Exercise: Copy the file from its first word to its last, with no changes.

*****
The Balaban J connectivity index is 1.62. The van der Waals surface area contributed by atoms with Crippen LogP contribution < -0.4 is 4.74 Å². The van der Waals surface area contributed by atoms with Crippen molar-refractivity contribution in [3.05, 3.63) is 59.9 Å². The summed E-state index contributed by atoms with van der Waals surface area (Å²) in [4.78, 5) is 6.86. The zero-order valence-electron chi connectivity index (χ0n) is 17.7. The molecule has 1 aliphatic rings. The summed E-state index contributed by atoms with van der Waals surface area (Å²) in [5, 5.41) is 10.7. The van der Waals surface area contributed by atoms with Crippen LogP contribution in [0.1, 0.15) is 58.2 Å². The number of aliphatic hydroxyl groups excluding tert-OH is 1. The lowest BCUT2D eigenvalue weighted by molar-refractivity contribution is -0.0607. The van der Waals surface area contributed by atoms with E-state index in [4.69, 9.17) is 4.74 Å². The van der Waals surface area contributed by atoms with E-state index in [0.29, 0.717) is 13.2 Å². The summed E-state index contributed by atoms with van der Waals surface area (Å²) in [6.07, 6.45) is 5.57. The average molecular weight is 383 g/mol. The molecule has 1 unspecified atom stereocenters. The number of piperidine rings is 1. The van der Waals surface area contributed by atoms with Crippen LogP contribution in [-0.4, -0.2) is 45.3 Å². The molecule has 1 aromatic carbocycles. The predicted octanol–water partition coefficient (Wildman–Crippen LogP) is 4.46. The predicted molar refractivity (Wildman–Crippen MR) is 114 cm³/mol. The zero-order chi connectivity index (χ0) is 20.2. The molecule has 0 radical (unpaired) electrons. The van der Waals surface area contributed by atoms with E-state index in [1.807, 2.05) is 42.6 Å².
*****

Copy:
The Balaban J connectivity index is 1.62. The van der Waals surface area contributed by atoms with Crippen LogP contribution < -0.4 is 4.74 Å². The van der Waals surface area contributed by atoms with Crippen molar-refractivity contribution in [3.05, 3.63) is 59.9 Å². The summed E-state index contributed by atoms with van der Waals surface area (Å²) in [4.78, 5) is 6.86. The zero-order valence-electron chi connectivity index (χ0n) is 17.7. The molecule has 1 aliphatic rings. The summed E-state index contributed by atoms with van der Waals surface area (Å²) in [5, 5.41) is 10.7. The van der Waals surface area contributed by atoms with Crippen LogP contribution in [0.1, 0.15) is 58.2 Å². The number of aliphatic hydroxyl groups excluding tert-OH is 1. The lowest BCUT2D eigenvalue weighted by molar-refractivity contribution is -0.0607. The van der Waals surface area contributed by atoms with E-state index in [4.69, 9.17) is 4.74 Å². The van der Waals surface area contributed by atoms with E-state index in [0.29, 0.717) is 13.2 Å². The summed E-state index contributed by atoms with van der Waals surface area (Å²) in [6.07, 6.45) is 5.57. The average molecular weight is 383 g/mol. The molecule has 1 unspecified atom stereocenters. The number of piperidine rings is 1. The van der Waals surface area contributed by atoms with Crippen LogP contribution in [-0.4, -0.2) is 45.3 Å². The molecule has 1 aromatic carbocycles. The predicted octanol–water partition coefficient (Wildman–Crippen LogP) is 4.46. The predicted molar refractivity (Wildman–Crippen MR) is 114 cm³/mol. The zero-order chi connectivity index (χ0) is 20.2. The molecule has 0 radical (unpaired) electrons. The van der Waals surface area contributed by atoms with E-state index in [1.807, 2.05) is 42.6 Å².